Pain swelling in her chest, she hurled the photograph against the wall, the glass splintering like a spider's web. Then her eyes caught on something else. Jimmy's diary. She pulled the maroon leather book from her drawer and clutched it to her chest. The government letter recognizing his brave service stuck out between the pages.
"Oh, Jimmy," she whispered. She hadn't been able to bring herself to read his diary. Yet it brought her peace to have this part of him.
Hugging her knees to her chest, she willed away the tears. She thought she'd created an impregnable shield to protect her from her grief.
Tonight the feelings came rushing back: helplessness and grief, pain she thought might keep her from breathing.
"No," she said. Biehl's threats would not consume her. She'd find a way to protect her family and fight the evil that had obliterated her life once before. This time she would not be a victim.
BREATHE, DAMMIT. Block out the pain.
Kyle McKendrick focused on those thoughts, determined to stay alive. If only he could outmaneuver the soldiers and disappear into the mountains. He glanced at the towering trees and thanked God he'd made it this far.
Taking another step, he stumbled into a tree, the pain shooting down his arm to his fingertips. He leaned against the tree for support, but his knees buckled. Giving in, just for a second, he sat down and closed his eyes in surrender.
Get up! Only a punk would give up now! Stand at attention, soldier!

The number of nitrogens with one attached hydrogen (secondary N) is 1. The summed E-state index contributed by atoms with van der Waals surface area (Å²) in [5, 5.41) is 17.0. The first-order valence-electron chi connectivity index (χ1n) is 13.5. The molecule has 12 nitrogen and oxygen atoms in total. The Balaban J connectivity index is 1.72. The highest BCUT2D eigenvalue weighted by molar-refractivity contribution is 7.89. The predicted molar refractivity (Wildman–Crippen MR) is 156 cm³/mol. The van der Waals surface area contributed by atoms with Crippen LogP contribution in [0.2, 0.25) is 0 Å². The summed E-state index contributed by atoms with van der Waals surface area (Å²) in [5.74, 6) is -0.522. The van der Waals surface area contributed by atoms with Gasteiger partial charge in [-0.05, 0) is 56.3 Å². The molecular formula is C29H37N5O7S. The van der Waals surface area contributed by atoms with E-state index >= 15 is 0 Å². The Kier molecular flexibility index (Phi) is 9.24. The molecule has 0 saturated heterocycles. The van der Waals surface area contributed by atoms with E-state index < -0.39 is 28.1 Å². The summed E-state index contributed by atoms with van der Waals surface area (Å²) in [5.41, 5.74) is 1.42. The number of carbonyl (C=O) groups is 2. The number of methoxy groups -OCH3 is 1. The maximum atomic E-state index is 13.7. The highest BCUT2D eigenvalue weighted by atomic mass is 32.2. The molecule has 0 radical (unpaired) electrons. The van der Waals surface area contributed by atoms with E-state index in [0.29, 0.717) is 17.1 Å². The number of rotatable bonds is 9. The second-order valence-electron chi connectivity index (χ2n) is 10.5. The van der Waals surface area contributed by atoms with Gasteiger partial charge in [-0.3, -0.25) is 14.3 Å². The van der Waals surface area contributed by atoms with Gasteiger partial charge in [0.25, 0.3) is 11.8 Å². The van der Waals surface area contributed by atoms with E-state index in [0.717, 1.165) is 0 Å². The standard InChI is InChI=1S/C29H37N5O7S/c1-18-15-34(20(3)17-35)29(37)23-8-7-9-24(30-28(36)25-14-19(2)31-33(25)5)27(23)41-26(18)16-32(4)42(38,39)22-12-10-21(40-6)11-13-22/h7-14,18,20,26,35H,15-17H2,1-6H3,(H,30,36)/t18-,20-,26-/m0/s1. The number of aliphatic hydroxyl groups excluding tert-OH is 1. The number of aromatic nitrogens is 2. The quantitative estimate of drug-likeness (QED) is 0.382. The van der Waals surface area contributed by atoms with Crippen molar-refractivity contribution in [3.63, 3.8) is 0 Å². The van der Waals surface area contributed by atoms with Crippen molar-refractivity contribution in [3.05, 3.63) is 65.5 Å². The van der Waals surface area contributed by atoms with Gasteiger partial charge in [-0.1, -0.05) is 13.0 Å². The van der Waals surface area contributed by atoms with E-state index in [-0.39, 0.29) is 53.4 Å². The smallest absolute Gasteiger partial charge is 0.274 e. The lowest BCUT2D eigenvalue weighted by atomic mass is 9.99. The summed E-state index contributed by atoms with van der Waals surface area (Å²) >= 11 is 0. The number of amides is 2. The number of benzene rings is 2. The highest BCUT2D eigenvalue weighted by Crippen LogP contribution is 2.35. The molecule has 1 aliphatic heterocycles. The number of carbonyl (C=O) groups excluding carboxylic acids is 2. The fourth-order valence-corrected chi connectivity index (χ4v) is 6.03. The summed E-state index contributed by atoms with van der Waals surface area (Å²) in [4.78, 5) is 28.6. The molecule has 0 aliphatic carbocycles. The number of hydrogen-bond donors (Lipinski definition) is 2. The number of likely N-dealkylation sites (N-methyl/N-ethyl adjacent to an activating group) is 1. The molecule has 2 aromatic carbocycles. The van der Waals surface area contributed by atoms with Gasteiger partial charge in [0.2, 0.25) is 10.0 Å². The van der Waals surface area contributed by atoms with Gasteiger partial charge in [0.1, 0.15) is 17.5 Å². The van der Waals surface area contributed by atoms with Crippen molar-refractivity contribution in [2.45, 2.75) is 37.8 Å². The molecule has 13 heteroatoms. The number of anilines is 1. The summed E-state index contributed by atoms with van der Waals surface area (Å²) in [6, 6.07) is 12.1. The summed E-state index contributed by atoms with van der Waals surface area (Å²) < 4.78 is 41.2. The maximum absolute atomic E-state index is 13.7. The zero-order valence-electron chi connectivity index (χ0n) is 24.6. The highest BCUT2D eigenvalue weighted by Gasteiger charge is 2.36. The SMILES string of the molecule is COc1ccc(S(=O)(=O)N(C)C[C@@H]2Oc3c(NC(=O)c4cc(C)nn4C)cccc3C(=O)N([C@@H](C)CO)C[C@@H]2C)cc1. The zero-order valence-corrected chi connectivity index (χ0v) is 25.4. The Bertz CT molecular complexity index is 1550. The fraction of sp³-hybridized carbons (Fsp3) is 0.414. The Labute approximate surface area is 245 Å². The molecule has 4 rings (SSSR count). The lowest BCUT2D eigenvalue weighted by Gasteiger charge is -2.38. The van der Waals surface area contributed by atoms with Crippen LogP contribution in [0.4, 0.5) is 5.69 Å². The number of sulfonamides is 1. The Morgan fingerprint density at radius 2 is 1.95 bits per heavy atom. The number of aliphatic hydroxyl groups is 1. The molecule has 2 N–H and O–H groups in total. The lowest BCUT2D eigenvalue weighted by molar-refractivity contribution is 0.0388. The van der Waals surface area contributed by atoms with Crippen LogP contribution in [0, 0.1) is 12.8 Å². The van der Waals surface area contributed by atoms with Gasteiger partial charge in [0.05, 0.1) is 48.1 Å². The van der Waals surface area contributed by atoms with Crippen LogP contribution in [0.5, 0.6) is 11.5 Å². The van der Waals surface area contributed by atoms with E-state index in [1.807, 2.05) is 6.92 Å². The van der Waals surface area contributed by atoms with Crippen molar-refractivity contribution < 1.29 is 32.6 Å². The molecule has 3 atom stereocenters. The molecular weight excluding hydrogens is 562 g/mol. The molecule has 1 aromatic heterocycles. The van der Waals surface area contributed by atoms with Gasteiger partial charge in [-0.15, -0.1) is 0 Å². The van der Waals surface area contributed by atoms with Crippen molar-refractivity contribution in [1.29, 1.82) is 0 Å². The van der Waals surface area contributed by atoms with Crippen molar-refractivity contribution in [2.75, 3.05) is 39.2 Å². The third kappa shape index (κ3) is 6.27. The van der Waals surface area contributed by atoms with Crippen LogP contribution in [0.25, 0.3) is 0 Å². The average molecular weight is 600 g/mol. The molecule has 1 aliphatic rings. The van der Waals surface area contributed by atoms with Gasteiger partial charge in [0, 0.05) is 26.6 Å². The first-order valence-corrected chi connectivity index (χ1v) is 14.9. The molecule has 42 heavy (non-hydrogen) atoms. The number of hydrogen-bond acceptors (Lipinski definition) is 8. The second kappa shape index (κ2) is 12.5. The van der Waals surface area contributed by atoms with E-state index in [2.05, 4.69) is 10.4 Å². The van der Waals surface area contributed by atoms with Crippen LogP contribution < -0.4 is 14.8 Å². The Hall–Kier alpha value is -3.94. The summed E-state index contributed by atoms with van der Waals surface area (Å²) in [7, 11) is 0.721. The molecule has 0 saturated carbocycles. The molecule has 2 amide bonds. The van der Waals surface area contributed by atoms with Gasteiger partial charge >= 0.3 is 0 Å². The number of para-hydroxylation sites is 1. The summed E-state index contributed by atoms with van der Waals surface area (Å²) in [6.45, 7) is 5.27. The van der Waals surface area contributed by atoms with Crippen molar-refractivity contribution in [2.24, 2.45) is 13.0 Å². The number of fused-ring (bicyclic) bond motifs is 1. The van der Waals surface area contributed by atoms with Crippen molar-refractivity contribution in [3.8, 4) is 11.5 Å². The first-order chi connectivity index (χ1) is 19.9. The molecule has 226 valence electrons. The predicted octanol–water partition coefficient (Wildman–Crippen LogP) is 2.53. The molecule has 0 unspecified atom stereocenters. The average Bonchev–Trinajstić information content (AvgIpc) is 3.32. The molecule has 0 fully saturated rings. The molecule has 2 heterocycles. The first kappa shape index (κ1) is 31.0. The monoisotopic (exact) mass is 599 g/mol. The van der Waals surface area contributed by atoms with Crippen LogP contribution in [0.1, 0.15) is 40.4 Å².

He inhaled the crisp scent of pine and fought the pain caused by a well-aimed bullet. In reality, the pain had begun the day he'd joined Beta Force.
His thoughts wandered as he slid his hand inside the leather jacket he'd swiped from an unsuspecting tourist. Squeezing his shoulder, he hoped the wound had finally started to clot. Instead, warmth spread across his hand. Fresh blood. He clamped his hand tighter against the wound and tipped his head back.
How had it gotten so out of control? All he'd wanted to do was help people, save lives.
Instead he'd ended up taking the life of his best friend. Jimmy. Guilt arced through his chest, intensifying the pain of his shoulder wound.
Can't think about that now. Have to find her, get the evidence and put Biehl away.
Panic hovered low. Damn drugs. Biehl's mad scientists had taken special care to use anxiety-inducing meds to try and terrorize the information out of Kyle.
But there was nothing more horrific than killing your best friend. Neither drugs nor torture would prevent Kyle from making that right and putting Biehl behind bars.
And nothing would absolve Kyle of his sin.
A mountain lion cried out. He wondered what would get him first; wild animals or Beta Force? Did it matter? If he died, his mission died with him.
You can't let that happen.